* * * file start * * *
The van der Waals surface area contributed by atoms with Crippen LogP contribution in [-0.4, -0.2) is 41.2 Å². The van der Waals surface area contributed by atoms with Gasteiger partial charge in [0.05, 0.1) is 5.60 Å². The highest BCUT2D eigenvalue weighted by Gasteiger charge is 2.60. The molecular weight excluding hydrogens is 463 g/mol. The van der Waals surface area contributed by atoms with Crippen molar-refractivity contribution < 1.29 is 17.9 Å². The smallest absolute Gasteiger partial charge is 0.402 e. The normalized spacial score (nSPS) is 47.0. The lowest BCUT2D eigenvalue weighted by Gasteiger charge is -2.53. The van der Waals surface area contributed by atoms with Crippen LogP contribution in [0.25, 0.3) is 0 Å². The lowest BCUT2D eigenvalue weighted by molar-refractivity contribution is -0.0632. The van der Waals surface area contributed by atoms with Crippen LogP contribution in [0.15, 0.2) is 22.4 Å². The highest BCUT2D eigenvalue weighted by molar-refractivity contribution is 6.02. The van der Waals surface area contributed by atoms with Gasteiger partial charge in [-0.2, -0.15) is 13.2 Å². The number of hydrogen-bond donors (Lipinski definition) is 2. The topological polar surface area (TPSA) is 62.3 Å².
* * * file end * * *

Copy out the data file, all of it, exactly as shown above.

The van der Waals surface area contributed by atoms with Crippen LogP contribution in [-0.4, -0.2) is 41.2 Å². The van der Waals surface area contributed by atoms with Gasteiger partial charge in [0.05, 0.1) is 5.60 Å². The highest BCUT2D eigenvalue weighted by Gasteiger charge is 2.60. The molecular weight excluding hydrogens is 463 g/mol. The van der Waals surface area contributed by atoms with Crippen molar-refractivity contribution < 1.29 is 17.9 Å². The smallest absolute Gasteiger partial charge is 0.402 e. The normalized spacial score (nSPS) is 47.0. The lowest BCUT2D eigenvalue weighted by Gasteiger charge is -2.53. The van der Waals surface area contributed by atoms with Crippen LogP contribution in [0.25, 0.3) is 0 Å². The lowest BCUT2D eigenvalue weighted by molar-refractivity contribution is -0.0632. The van der Waals surface area contributed by atoms with Crippen LogP contribution in [0.15, 0.2) is 22.4 Å². The highest BCUT2D eigenvalue weighted by molar-refractivity contribution is 6.02. The van der Waals surface area contributed by atoms with Gasteiger partial charge in [-0.2, -0.15) is 13.2 Å². The number of hydrogen-bond donors (Lipinski definition) is 2. The topological polar surface area (TPSA) is 62.3 Å².